Hence the "BINGO!" cry from Maddon, who has been very vocal in the fight against the Launch Angle Revolution this season.

The end result is the study will eventually lead to baseballs being returned to normal levels and a more uniform way of storing the balls moving forward. Thus, homers figure to eventually return to normal levels, too, and everybody who was caught up in the Launch Angle Revolution may be left behind.

It's the changing landscape of baseball and we've already seen the after-effects this year: April was the first month in MLB history where there were more strikeouts than basehits.

Why? Because strikeouts are a natural byproduct of the Launch Angle Revolution as players are swinging up on the ball more and sacrificing contact for power and lift.

That, coupled with an increase in velocity and higher usage of relievers, has led to more strikeouts.

It makes perfect sense — it's tougher for a player to try to catch up to 98+ mph at the top of the strike zone with an uppercut swing.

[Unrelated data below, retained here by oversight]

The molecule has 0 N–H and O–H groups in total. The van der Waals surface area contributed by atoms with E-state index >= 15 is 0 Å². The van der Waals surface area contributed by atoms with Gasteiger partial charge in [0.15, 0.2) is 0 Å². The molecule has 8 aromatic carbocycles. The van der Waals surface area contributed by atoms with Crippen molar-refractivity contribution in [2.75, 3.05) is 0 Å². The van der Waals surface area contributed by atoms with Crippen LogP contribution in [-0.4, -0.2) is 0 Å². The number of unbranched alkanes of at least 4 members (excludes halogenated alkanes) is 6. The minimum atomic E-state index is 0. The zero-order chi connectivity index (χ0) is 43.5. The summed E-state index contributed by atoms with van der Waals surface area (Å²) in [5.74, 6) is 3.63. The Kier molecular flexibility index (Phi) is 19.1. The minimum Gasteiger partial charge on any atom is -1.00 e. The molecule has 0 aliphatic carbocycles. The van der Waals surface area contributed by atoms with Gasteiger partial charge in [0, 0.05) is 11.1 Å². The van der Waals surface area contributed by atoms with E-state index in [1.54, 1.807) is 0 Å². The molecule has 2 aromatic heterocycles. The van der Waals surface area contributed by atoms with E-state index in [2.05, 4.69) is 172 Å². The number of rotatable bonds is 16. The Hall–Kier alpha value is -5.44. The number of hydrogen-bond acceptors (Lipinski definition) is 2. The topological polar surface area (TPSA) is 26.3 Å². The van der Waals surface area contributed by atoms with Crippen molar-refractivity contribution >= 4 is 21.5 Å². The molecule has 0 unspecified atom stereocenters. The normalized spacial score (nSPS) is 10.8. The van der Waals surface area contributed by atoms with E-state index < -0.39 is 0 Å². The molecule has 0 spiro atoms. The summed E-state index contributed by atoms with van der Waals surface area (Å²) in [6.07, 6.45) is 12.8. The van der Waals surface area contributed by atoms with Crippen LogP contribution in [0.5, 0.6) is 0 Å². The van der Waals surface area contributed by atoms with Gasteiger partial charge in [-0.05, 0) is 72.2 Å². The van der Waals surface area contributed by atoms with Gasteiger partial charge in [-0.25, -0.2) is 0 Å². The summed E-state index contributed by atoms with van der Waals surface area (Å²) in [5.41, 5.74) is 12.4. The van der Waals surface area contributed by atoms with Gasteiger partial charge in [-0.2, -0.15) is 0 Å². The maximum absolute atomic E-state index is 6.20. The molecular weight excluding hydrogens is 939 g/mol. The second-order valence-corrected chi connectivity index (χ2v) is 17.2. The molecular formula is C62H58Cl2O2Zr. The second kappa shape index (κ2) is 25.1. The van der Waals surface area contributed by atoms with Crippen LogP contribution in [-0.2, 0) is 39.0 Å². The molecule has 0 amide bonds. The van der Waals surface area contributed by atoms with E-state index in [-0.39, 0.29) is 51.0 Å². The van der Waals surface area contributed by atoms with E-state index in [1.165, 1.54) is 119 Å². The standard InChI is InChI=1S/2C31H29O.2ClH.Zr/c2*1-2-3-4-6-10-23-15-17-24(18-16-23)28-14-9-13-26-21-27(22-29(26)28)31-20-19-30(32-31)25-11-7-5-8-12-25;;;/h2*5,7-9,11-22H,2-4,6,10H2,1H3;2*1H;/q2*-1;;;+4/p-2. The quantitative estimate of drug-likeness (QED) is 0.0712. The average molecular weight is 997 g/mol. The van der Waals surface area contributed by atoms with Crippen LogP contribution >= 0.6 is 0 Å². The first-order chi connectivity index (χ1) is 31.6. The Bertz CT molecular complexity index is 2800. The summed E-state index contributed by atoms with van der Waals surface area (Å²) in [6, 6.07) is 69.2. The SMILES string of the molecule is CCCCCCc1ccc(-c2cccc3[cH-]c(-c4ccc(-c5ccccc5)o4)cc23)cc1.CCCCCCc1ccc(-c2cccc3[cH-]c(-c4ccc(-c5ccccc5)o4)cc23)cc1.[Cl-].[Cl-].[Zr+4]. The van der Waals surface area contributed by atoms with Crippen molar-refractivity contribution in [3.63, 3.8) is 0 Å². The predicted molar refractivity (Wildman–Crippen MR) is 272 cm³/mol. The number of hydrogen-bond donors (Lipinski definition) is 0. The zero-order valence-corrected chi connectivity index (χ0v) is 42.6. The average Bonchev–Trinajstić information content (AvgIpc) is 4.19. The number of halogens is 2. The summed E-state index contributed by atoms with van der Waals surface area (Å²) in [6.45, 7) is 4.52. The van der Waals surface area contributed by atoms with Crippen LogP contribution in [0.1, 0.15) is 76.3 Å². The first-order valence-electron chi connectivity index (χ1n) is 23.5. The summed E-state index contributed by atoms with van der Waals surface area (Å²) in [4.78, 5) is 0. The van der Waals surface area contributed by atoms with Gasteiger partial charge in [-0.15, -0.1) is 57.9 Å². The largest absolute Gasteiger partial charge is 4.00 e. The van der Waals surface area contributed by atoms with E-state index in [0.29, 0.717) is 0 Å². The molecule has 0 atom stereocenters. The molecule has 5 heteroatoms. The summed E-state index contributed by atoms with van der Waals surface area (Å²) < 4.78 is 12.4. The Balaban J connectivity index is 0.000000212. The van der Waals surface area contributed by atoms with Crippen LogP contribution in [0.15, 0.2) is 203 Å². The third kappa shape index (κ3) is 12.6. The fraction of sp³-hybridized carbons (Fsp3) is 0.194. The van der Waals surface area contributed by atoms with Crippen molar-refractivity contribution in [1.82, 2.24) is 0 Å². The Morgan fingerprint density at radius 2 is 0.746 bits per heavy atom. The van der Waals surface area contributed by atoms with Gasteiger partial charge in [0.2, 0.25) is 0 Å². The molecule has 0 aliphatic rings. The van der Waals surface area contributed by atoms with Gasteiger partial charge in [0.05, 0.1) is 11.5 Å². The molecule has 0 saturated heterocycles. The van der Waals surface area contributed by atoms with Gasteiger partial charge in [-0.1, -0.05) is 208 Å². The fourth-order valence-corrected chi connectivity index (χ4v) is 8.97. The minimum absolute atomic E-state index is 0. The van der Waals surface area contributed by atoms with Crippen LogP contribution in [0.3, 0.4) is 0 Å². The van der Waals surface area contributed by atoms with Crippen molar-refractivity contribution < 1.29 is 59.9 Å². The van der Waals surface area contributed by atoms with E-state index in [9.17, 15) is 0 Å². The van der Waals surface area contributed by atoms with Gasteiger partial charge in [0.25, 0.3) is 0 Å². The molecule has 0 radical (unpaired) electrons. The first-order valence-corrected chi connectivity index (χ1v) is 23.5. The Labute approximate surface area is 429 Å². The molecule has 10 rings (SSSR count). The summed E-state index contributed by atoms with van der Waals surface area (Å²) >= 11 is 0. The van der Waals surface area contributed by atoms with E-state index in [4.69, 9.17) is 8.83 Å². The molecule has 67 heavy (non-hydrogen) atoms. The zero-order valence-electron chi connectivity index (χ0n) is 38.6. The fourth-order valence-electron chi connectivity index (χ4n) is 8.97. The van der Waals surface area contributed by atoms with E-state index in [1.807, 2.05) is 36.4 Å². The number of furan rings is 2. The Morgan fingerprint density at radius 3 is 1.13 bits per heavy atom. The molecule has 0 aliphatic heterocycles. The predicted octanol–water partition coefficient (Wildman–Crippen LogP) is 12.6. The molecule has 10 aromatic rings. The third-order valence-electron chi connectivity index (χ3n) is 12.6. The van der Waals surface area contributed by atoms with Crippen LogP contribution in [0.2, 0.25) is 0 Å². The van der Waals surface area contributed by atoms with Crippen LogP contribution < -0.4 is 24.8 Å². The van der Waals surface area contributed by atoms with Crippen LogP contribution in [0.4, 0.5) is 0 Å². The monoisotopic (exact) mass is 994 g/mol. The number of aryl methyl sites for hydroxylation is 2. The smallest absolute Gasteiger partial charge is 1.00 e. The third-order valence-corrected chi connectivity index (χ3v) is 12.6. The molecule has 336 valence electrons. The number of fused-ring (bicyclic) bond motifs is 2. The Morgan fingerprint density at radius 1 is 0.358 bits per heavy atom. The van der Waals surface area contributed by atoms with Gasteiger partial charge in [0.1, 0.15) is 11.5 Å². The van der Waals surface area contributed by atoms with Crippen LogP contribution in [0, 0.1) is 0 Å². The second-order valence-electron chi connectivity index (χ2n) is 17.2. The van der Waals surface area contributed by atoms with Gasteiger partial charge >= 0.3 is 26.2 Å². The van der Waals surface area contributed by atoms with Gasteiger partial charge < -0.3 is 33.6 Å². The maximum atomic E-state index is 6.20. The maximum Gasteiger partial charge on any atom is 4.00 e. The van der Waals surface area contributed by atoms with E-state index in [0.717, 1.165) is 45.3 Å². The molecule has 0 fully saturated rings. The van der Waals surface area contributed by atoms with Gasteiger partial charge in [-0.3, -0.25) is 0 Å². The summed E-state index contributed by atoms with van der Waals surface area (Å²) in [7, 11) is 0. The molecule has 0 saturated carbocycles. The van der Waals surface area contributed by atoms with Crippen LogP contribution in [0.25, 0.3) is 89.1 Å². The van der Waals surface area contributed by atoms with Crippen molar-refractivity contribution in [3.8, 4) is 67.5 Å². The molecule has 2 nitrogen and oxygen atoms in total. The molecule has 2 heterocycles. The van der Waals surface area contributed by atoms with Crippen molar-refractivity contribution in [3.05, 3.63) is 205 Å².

"It's one of those things that sounds good, but it doesn't help you," Maddon said of launch angle. "There's certain things that people really want to promote and talk about, but it doesn't matter. When a hitter's in the box, when you're trying to stare down 96 or a slider on the edge, the last thing you're thinking about is launch angle.

"Now when it comes to practice, you could not necessarily work on angles — your body works a certain way. Like I've said before, there's guys that might've been oppressively bad or they just had groundballs by rolling over the ball all the time So of course you may want to alter that to get that smothering kind of a swing out of him.